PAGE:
Circumpolar Constellations Help (page 2)
Star Brightness and Polaris
In this chapter, stars are illustrated at three relative levels of brightness. Dim stars are small black dots. Stars of medium brilliance are larger black dots. Bright stars are circles with black dots at their centers. But the terms dim, medium, and bright are not intended to be exact or absolute. In New York City, some of the dim stars shown in these drawings are invisible, even under good viewing conditions, because of scattered artificial light. After your eyes have had an hour to adjust to the darkness on a moonless, clear night in the mountains of Wyoming, some of the dim stars in these illustrations will look fairly bright. The gray lines connecting the stars (reminiscent of dot-to-dot children’s drawings) are intended to emphasize the general shapes of the constellations. The lines do not, of course, appear in the real sky, although they are often shown in planetarium presentations and are commonly included in sky maps.
One special, moderately bright star stays fixed in the sky all the time, day and night, season after season, and year after year. This star, called Polaris , or the pole star , is a white star of medium brightness. It can be found in the northern sky at an elevation equal to your latitude. If you live in Minneapolis, for example, Polaris is 45 degrees above the northern horizon. If you live on the Big Island of Hawaii, it is about 20 degrees above the horizon. If you live in Alaska, it’s about 60 to 65 degrees above the horizon. At the equator, it’s on the northern horizon. People in the southern hemisphere never see it.
Polaris makes an excellent reference for the northern circumpolar constellations and in fact for all the objects in the sky as seen from any location in Earth’s northern hemisphere. No matter where you might be, if you are north of the equator, Polaris always defines the points of the compass. Navigators and explorers have known this for millennia. You can use the pole star as a natural guide on any clear night.
Polaris rests at the end of the “handle” of the so-called little dipper. The formal name for this constellation is Ursa Minor , which means “little bear.” One might spend quite a while staring at this constellation before getting the idea that it looks like a bear, but that is the animal for which it is named, and whoever gave it that name must have had a reason. Most constellations are named for animals or mythological figures that don’t look anything like them, so you might as well get used to this. The general shape of Ursa Minor is shown in Fig. 2-1. Its orientation varies depending on the time of night and the time of year.
The so-called big dipper is formally known as Ursa Major , which means “big bear.” It is one of the most familiar constellations to observers in the northern hemisphere. In the evening, it is overhead in the spring, near the northern horizon in autumn, high in the northeastern sky in winter, and high in the northwestern sky in summer. It, like its daughter, Ursa Minor, is shaped something like a scoop (Fig. 2-2). The two stars at the front of the scoop are Dubhe and Merak , and are called the pointer stars because they are roughly aligned with Polaris. If you can find the big dipper, look upward from the scoop five or six times the distance between Dubhe and Merak, and you will find Polaris. To double-check, be sure that the star you have found is at the end of the handle of the little dipper.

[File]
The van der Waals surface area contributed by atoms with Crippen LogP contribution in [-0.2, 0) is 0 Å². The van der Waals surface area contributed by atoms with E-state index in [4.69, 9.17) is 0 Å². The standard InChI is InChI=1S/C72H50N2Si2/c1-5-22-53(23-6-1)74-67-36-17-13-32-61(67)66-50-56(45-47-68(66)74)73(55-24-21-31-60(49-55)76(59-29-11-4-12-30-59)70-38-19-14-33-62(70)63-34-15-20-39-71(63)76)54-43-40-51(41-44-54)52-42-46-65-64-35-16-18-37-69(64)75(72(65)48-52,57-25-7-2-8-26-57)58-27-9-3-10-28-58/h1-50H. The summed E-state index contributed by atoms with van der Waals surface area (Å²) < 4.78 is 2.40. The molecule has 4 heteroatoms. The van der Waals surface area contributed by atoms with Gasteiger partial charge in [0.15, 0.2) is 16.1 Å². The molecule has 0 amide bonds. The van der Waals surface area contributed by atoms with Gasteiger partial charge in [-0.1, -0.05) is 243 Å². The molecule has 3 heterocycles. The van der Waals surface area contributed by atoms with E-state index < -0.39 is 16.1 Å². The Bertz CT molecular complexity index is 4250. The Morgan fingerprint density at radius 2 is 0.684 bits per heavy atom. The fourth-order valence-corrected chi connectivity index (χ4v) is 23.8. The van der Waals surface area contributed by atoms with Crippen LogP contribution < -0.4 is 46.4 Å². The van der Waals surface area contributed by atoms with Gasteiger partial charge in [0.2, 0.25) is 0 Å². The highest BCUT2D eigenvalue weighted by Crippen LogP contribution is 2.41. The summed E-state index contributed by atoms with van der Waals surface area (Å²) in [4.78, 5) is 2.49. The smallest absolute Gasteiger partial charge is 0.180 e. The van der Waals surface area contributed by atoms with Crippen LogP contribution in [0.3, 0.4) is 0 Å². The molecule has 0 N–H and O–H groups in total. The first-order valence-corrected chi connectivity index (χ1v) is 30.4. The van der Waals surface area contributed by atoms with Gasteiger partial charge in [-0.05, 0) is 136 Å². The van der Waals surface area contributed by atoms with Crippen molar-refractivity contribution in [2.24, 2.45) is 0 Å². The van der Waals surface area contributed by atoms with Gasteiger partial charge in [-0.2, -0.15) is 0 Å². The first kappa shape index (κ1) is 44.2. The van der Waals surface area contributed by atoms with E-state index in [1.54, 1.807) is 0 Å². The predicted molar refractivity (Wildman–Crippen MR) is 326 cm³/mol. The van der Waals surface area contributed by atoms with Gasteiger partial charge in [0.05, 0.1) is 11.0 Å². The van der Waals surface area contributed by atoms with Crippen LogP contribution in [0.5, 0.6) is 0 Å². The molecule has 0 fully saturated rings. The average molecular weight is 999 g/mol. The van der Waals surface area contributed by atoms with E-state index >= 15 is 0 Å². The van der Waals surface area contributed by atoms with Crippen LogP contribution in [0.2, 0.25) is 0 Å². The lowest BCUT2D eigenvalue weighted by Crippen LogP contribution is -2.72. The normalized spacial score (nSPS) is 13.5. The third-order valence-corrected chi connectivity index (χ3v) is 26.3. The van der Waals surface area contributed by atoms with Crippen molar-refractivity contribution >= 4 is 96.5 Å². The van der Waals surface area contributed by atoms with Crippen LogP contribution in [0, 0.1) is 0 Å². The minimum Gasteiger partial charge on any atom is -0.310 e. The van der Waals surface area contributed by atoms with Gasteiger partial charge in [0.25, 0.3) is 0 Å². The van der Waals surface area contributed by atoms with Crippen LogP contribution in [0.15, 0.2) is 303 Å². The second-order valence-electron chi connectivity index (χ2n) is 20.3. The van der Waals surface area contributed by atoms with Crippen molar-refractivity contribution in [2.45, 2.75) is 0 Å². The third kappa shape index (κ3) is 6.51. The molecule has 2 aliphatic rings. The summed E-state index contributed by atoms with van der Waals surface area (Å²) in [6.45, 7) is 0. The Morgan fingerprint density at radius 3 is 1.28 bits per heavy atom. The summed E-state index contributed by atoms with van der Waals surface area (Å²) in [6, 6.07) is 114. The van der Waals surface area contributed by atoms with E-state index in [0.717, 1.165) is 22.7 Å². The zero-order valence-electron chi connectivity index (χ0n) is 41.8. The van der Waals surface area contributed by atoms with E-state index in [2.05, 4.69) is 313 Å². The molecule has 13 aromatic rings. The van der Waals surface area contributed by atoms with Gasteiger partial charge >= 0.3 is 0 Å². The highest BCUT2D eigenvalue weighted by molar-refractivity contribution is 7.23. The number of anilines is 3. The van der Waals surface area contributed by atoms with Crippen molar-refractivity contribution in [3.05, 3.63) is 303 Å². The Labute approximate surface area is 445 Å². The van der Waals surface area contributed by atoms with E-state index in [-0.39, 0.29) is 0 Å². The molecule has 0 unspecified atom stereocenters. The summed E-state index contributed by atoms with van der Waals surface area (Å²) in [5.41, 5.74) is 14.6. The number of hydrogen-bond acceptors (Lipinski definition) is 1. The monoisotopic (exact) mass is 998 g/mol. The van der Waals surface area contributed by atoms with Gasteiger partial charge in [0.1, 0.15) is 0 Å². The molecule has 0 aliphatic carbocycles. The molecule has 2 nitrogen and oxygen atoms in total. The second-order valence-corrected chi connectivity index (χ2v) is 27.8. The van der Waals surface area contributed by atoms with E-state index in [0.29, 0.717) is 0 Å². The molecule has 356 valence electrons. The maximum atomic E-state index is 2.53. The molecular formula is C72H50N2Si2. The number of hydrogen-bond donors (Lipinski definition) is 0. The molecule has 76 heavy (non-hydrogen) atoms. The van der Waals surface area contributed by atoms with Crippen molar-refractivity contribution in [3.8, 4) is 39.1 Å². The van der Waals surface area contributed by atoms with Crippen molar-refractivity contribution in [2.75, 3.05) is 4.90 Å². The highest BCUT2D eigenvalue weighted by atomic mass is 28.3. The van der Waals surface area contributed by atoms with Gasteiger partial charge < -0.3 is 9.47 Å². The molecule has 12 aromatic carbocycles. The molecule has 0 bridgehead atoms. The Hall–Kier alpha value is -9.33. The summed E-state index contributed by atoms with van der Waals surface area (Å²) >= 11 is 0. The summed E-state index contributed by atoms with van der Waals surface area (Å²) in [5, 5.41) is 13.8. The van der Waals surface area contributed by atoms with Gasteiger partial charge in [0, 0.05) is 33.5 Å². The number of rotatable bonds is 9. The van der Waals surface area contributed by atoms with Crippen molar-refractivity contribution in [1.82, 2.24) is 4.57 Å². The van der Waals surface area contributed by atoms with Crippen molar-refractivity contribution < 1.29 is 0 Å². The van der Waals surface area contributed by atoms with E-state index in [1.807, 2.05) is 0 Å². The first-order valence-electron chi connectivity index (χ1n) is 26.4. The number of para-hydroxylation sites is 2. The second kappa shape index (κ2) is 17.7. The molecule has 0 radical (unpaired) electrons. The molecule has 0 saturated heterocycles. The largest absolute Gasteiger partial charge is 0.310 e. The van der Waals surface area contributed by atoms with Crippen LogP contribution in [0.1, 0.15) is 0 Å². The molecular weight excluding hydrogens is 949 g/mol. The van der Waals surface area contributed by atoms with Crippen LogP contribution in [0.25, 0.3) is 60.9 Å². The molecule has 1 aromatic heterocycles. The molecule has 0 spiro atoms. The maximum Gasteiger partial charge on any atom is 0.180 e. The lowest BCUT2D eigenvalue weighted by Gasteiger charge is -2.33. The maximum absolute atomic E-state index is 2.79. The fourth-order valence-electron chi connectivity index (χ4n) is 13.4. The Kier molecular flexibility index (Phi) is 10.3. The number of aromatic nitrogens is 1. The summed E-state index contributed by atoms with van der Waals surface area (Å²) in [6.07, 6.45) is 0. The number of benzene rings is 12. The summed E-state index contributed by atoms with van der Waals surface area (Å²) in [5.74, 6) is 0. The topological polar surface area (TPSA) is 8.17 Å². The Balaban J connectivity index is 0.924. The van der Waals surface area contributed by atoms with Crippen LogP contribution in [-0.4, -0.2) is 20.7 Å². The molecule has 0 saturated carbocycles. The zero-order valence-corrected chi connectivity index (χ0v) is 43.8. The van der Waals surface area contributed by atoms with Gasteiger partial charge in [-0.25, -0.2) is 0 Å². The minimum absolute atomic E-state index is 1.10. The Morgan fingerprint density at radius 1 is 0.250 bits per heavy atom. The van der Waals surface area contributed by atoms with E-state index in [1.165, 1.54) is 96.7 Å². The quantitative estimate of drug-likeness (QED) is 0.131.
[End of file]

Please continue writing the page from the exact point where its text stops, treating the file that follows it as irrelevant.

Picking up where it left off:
One of the north circumpolar constellations is known for its characteristic M or W shape (depending on the time of night and the time of year it is viewed). This is Cassiopeia , which means “queen.” Ancient people saw this constellation’s shape as resembling a throne (Fig. 2-3), and this is where the idea of royalty came in. In the evening, Cassiopeia is low in the north-northwestern sky in the spring, moderately low in the north-northeastern sky in the summer, near the zenith in the fall, and high in the northwestern sky in the winter.
As the queen sits on her throne, she faces her spouse, the king, the constellation whose formal name is Cepheus . This constellation is large in size but is comprised of relatively dim stars. For this reason, Cepheus is usually obscured by bright city lights or the sky glow of a full moon, especially when it is near the horizon. It has the general shape of a house with a steeply pitched roof (Fig. 2-4). In the evening, Cepheus is near the northern horizon in the spring, high in the north-northeast sky in the summer, nearly overhead in the fall, and high in the northwestern sky in the fall.
One of the largest circumpolar constellations, obscure to casual observers on account of its long, winding shape, is Draco , the dragon. With the exception of Eltanin , a star at the front of the dragon’s “head,” this constellation is made up of comparatively dim stars (Fig. 2-5). Draco’s “tail” wraps around the little dipper. The big dipper is in a position to scoop up the dragon tail first. In the evening, Draco is high in the northeastern sky in springtime, nearly overhead in the summer, high in the north-northwest sky in the fall, and near the northern horizon in the winter.
Perseus is another circumpolar constellation with an elongated, rather complicated shape (Fig. 2-6). A mythological hero, Perseus holds the decapitated head of Medusa, a mythological female monster with hair made of snakes and a countenance so ugly that anyone who looked on it was turned into stone. Perseus is low in the northwestern sky in springtime, half above and half below the northern horizon in the summer, high in the northeastern sky in the fall, and nearly overhead in the winter.
Practice problems of this concept can be found at: Stars and Constellations Practice Problems
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